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Dark clouds are gathering


Dark clouds are gathering

The root cause of most challenges to NHS productivity is chronic underfunding coupled with incoherent piecemeal strategies. This will not change under integrated care systems, says Mohammed Hussain


The former MP and Secretary of State for Health in 2005, Patricia Hewitt, published a review into the oversight, governance and accountability of integrated care systems (ICSs). This has become known as the Hewitt Review.

As is always the case with such reviews, it sets out that there is a once-in-a-generational opportunity to improve the NHS through greater integration with social care and local authorities through greater autonomy and accountability, and by focusing on the four key statutory priorities of ICSs. These are:

  • Improving health outcomes and services
  • Reducing health inequalities
  • Financial stability, and
  • Supporting communities’ social and economic development

There is nothing fundamentally ground-breaking in this review, but it does continue to build on the themes we have heard in recent years. Everyone agrees we need greater integration with social care, make better use of data, and to address the productivity challenges in the NHS.

Although only mentioned four times in the 89-page review, it was refreshing to see pharmacy issues highlighted in such a high-level NHS review. Hewitt raises concerns about the impact of pharmacy closures on patient care and identifies the workforce challenges caused by increasing numbers of pharmacists moving to GP pharmacist roles.

She highlights the opportunity for ICSs to make better use of the available staffing resource across the Place or system to provide a more integrated whole primary care offer for communities. Pharmacy is also mentioned in regards to helping address digital inclusion by assisting patients to navigate their digital care needs.

This is certainly an area where pharmacy has been offering informal support, so it is welcome to see it acknowledged and I hope that this becomes a new enhanced service akin to citizens’ advice, helping patient navigate their care with digital tools.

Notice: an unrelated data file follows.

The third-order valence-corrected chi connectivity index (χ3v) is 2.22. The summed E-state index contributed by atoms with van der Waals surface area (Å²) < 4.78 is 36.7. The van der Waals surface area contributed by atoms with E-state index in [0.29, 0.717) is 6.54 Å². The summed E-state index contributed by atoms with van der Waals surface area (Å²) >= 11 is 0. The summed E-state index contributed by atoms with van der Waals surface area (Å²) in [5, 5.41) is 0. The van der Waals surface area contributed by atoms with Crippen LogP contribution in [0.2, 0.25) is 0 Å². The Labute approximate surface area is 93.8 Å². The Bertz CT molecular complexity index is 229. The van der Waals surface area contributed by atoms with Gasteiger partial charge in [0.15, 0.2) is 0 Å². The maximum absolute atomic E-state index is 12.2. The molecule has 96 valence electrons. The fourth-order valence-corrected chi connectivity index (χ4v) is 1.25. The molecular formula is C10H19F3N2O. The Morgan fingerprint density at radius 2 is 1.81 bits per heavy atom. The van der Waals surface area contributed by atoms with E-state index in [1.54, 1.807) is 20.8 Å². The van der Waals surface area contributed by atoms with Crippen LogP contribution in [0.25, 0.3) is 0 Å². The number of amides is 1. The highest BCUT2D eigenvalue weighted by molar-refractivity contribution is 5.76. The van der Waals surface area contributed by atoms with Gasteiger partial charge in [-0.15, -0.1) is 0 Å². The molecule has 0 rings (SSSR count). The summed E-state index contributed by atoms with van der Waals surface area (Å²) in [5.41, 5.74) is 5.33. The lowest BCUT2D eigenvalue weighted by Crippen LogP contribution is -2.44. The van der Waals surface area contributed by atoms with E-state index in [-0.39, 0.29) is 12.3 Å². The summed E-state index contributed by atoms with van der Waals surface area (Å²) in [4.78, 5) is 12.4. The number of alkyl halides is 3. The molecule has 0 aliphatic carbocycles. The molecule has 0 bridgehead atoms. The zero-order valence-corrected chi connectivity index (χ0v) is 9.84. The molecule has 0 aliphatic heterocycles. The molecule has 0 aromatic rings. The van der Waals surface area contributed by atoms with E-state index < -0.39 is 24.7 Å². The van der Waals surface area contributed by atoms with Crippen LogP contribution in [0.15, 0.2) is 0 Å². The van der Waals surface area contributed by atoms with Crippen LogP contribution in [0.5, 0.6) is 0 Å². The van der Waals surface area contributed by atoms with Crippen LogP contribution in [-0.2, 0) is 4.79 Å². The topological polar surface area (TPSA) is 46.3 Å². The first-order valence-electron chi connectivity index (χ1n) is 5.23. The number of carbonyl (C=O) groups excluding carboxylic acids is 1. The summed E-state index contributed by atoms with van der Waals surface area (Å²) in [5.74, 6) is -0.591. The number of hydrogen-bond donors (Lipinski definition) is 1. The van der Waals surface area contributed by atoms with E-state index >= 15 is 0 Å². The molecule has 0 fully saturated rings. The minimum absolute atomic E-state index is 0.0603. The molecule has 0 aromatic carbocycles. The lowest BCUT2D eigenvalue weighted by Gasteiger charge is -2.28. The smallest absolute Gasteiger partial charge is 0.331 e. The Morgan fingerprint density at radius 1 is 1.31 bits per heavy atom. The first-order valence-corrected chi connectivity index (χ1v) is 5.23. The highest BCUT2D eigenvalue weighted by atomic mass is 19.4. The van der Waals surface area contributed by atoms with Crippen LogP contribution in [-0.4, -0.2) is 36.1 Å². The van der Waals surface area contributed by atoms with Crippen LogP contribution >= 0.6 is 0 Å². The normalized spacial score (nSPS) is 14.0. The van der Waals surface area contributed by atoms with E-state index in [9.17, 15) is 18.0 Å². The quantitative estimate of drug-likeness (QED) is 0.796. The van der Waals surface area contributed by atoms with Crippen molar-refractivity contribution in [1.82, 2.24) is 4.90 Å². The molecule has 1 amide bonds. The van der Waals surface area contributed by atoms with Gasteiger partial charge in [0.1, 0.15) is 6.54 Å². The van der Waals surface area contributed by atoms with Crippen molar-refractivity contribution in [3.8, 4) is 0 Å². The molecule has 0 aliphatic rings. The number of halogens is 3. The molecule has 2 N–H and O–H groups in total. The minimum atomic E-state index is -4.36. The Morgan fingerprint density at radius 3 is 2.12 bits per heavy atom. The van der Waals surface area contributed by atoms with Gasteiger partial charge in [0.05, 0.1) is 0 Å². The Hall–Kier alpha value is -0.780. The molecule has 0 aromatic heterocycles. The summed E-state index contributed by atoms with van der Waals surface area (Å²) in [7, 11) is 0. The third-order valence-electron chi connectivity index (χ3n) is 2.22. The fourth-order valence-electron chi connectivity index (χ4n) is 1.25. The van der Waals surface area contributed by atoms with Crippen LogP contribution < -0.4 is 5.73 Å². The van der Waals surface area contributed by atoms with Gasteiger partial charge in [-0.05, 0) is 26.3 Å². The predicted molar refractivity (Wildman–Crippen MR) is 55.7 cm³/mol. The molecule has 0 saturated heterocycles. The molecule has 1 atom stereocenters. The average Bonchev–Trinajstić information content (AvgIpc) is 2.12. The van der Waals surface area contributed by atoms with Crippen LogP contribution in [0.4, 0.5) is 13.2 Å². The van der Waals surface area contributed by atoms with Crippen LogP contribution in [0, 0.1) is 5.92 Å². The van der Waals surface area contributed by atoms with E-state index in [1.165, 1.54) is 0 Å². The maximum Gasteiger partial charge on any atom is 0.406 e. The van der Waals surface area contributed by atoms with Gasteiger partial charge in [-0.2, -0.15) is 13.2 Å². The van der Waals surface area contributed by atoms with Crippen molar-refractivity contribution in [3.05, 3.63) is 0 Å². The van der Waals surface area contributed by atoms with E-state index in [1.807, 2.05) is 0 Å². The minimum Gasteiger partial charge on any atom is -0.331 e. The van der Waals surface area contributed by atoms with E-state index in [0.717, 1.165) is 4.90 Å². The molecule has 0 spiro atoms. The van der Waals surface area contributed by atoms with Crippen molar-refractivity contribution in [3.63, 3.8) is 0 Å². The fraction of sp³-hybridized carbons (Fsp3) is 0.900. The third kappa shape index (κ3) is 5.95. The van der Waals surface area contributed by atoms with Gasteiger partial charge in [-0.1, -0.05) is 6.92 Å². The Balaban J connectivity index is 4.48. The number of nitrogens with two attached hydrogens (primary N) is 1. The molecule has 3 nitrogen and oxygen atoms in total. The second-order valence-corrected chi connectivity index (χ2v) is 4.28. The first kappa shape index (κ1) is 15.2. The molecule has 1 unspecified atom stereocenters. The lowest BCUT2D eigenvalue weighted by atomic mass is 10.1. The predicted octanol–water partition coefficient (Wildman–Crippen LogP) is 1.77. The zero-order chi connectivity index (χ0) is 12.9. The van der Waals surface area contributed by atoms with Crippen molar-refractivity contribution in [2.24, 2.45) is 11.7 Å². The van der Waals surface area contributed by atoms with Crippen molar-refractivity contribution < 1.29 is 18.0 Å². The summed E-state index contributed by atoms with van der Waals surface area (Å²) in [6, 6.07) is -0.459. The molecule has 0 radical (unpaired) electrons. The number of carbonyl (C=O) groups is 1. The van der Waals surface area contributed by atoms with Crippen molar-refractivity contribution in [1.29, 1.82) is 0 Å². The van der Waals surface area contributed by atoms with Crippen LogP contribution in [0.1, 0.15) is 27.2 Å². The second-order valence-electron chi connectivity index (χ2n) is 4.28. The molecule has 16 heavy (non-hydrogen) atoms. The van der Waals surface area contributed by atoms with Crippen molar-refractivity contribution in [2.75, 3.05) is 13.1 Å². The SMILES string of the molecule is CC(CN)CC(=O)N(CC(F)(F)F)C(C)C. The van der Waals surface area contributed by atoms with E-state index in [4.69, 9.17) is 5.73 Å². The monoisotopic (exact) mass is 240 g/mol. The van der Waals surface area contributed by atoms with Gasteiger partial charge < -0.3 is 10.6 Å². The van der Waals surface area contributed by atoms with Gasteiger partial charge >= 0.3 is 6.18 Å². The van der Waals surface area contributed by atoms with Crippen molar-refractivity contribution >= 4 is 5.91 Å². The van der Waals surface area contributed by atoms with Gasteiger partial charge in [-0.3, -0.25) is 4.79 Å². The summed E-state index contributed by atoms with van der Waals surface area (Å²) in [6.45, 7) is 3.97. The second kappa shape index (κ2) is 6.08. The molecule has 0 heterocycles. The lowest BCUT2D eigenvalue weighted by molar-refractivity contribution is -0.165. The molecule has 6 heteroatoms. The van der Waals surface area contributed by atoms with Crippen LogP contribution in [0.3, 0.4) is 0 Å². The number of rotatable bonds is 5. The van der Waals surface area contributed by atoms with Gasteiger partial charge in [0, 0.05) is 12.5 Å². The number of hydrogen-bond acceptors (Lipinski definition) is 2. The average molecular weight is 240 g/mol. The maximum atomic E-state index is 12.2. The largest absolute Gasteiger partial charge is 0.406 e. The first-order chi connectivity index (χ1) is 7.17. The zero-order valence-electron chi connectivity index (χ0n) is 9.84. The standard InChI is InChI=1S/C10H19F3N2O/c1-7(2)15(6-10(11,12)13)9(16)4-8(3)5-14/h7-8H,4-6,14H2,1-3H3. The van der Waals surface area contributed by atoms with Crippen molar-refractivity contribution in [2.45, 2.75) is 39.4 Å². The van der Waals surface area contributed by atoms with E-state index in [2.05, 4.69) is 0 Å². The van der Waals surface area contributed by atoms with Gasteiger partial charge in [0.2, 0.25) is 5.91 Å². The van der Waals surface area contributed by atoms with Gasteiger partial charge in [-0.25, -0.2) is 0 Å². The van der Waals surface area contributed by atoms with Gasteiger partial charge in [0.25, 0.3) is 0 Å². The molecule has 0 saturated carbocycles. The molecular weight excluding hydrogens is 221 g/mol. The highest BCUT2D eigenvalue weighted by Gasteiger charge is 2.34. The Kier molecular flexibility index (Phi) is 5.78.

I also welcome the proposal for a national user group to inform and guide the future development of the NHS app. The use of the NHS app as a platform for managing care is a success and to build upon this a greater patient voice is very welcome.

ICBs have now assumed responsibility for the commissioning of pharmacy, optometry and dental services in their areas. This is cited as another opportunity to improve integration and care delivery, but this is an area I have genuine concerns. The principle is sound, but the challenge is that the ICBs are being handed an impossible task.

Centrally dictated efficiency savings and yet another NHS reorganisation is leading to a loss of experienced managers, together with reduced funding. ICBs cannot possibly fulfil their ambitions with fewer people and less funding. This will be another failure of effective commissioning due to the strategic failure to sufficiently invest in primary care.

ICSs and ICBs herald yet another endless cycle of premature organisational restructures in the NHS, just as the dust settles from the previous changes. A cynic might argue that this is an easy way to demonstrate that action is being taken, that the government has a grip, but in reality, this only gives the impression of improvement whilst distracting the NHS and the workforce away from their health delivery focus. There is only so much bandwidth in any organisation.

Any of the NHS organisational structures in the last 20 years could have delivered the desired improvements in service if simply left to mature. There is no optimum NHS structure. This is the lesson that needs to be learnt, but for reasons of political tinkering, I doubt this will ever be the case.

The root cause for most of the challenges in NHS productivity and workforce is chronic underfunding coupled with incoherent piecemeal strategies. This will not change under the ICSs or any other three-letter acronym for a new organisational unit that arises in the future – remember primary care trusts and clinical commissioning groups?

In pharmacy, we saw last month the imposition of additional funding cuts on generics reimbursement, with the clawback discount going from 17.5% to 20%. This is no way to invest in the future of the primary care network.

Pharmacy closures will continue just as the NHS needs the pharmacy network more than ever.


Mohammed Hussain is an independent contractor and non-executive director of Bradford Teaching Hospitals Foundation Trust.




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